As illustrated, the computing device 202 further includes other miscellaneous hardware and/or software components, modules, and interfaces 216 to perform particular tasks to work with other aforementioned systems 206-214 of the persona sharing mechanism 204. The computing device 202 further includes a user interface 218 (e.g., keyboard, touchpad) to be used by the user to share (by receiving or transmitting) a whole or one or more parts of a persona with another computing device.

FIG. 3 illustrates an embodiment of a process for sharing personas between multiple computing devices. At processing block 302, in one embodiment, persona (e.g., content or preference) sharing is initiated between a first computing device and a second computing device. As aforementioned, this sharing of the persona is not limited to two computing devices and can be shared between various computing devices. At processing block 304, both the sharing device and the persona being shared are verified and certified as safe prior to the sharing of the persona. For example, if the first computing device initiates to transmit a persona (e.g., a whole or one or more parts of the persona) to the second computing device, in response, the first computing device and the persona are verified and certified as being safe before the second computing device is allowed to receive the person from the first computing device.

At decision block 306, a determination is made as to whether the verification of the two computing devices and the persona is successfully done. If yes, the persona is shared between the first and second computing devices at processing block 314. If, for some reason, the verification process is not done successfully, such as it takes longer than expected, etc., a determination is made as to whether the sharing process of the person be aborted. If yes, the sharing process ends at termination block 310. The sharing process can be terminated for various reasons, such as the first (transmitting) computing device or the persona is not verified (e.g., a virus is detected on the first computing device or the persona, the transmitting computing device could not be verified due to lack of registration, the sharing process is terminated by a user of either computing device, etc.).

Referring back to decision block 308, if the sharing process is not to be terminated even if, for example, the verification process is taking longer than usual (for any variety of reasons), the persona may be received by the second computing device and is then stored in a temporary storage area on the second computing device or remotely at a server coupled with the first computing device and/or the second computing device over a network until the verification process is completed at processing block 312. Once the verification process is completed, the persona is shared between the first and second computing devices at processing block 314.

FIG. 4 illustrates an embodiment of a process for persona sharing between multiple computing devices. In one embodiment, a user persona is authored by a user at a first computing device using an authoring tool of the first computing device at processing block 402. A part of the persona may be pre-authored and pre-loaded on the first computing device. Further, as aforementioned, in a computing device with multiple life modes (e.g., a tri-life mode mobile computing device having a work mode, a family mode, and a play mode), multiple personas may be authored by the user to satisfy each life mode available on the computing device. For example, having family photos in the family mode would be appropriate but not necessarily in the work mode. In addition to creating a new user persona, the authoring tool is also used to make amendments or modifications to the existing user persona. Moreover, in one embodiment, at processing block 404, a user persona may be authored in various parts or subsets to allow the user to share only one or more parts or subsets of the persona rather the being forced to share or not share the entire persona. A subset division/recognition logic is used to pack or packet the subsets of the persona as well as to facilitate the sharing (e.g., transmitting/receiving) of the whole persona or any number of the subsets of the persona.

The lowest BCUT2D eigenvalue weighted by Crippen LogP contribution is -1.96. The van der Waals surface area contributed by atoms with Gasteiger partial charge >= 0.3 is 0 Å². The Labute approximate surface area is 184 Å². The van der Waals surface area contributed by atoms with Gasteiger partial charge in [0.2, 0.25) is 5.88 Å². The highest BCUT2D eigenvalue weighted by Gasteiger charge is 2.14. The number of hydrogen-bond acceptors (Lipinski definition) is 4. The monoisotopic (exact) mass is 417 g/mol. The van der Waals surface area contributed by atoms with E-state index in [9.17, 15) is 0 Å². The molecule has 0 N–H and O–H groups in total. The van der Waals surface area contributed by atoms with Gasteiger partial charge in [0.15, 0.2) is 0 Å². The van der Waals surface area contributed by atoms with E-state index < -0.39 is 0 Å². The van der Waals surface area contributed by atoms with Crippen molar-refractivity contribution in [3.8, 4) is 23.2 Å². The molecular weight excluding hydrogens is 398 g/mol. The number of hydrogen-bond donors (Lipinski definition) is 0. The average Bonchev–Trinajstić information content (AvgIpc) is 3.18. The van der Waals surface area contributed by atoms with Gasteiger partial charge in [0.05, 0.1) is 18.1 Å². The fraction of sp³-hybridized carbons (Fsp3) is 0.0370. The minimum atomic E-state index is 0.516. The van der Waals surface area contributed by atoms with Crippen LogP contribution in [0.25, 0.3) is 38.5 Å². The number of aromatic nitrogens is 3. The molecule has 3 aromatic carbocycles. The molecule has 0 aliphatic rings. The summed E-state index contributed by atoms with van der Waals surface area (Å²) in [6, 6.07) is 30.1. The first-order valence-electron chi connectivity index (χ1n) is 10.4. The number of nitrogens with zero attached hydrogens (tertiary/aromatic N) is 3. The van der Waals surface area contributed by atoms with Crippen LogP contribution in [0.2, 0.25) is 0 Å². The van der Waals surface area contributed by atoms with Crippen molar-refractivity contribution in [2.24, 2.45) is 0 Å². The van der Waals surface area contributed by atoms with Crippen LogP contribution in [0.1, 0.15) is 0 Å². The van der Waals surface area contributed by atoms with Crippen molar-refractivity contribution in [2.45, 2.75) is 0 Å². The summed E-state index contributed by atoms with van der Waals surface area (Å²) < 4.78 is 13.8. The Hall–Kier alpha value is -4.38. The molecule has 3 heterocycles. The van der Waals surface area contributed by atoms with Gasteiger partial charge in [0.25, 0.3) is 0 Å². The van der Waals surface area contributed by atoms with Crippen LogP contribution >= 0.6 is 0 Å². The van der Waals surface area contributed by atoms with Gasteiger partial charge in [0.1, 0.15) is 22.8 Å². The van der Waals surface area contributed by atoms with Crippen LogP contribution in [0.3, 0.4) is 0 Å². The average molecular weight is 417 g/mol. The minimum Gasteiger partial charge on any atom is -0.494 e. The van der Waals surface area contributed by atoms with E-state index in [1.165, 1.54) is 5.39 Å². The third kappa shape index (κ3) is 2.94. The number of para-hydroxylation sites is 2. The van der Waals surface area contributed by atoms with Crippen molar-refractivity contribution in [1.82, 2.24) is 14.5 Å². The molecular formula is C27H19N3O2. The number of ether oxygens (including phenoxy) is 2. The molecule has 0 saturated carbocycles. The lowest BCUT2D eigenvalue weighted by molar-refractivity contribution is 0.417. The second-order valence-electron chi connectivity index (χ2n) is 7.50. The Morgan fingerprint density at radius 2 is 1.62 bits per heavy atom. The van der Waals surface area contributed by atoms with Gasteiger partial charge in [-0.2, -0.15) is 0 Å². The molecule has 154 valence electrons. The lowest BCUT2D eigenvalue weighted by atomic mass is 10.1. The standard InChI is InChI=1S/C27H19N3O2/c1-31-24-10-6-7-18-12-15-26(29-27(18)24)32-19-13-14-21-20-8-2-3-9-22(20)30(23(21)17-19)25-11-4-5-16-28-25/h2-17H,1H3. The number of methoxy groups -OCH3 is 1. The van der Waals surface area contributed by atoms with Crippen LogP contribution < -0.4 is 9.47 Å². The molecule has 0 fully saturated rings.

At processing block 406, the user chooses one or more appropriate subsets of the persona to be shared with another computing device. At processing block 408, the persona being offered for sharing as well the computing device that offers it are both verified. Once the persona is shared between two or more computing device, at processing block 410, each computing device performs event-based and/or time-based backup of the persona and any modifications made to it, while maintaining the ability to back track the whole or any part of the shared persona for any reason.

FIG. 5 illustrates an embodiment of a computing system 500. The computing system 500 includes any type or size of computing system, such as a mobile computing system or a handheld data processing device, such as a PDA, smartphone, pocket computer, etc. The exemplary computing system of FIG. 5 includes: 1) one or more processors 501 at least one of which may include features described above (e.g., components and logic for customizable and predictive dictionary); 2) a memory control hub (MCH) 502; 3) a system memory 503 (of which different types exist such as double data rate RAM (DDR RAM), extended data output RAM (EDO RAM) etc.); 4) a cache 504; 5) an input/output (I/O) control hub (ICH) 505; 6) a graphics processor 506; 7) a display/screen 507 (of which different types exist such as Cathode Ray Tube (CRT), Thin Film Transistor (TFT), Liquid Crystal Display (LCD), DPL, etc.; and 8) one or more I/O devices 508 (e.g., keyboard, touchpad, mouse, Bluetooth components, etc.).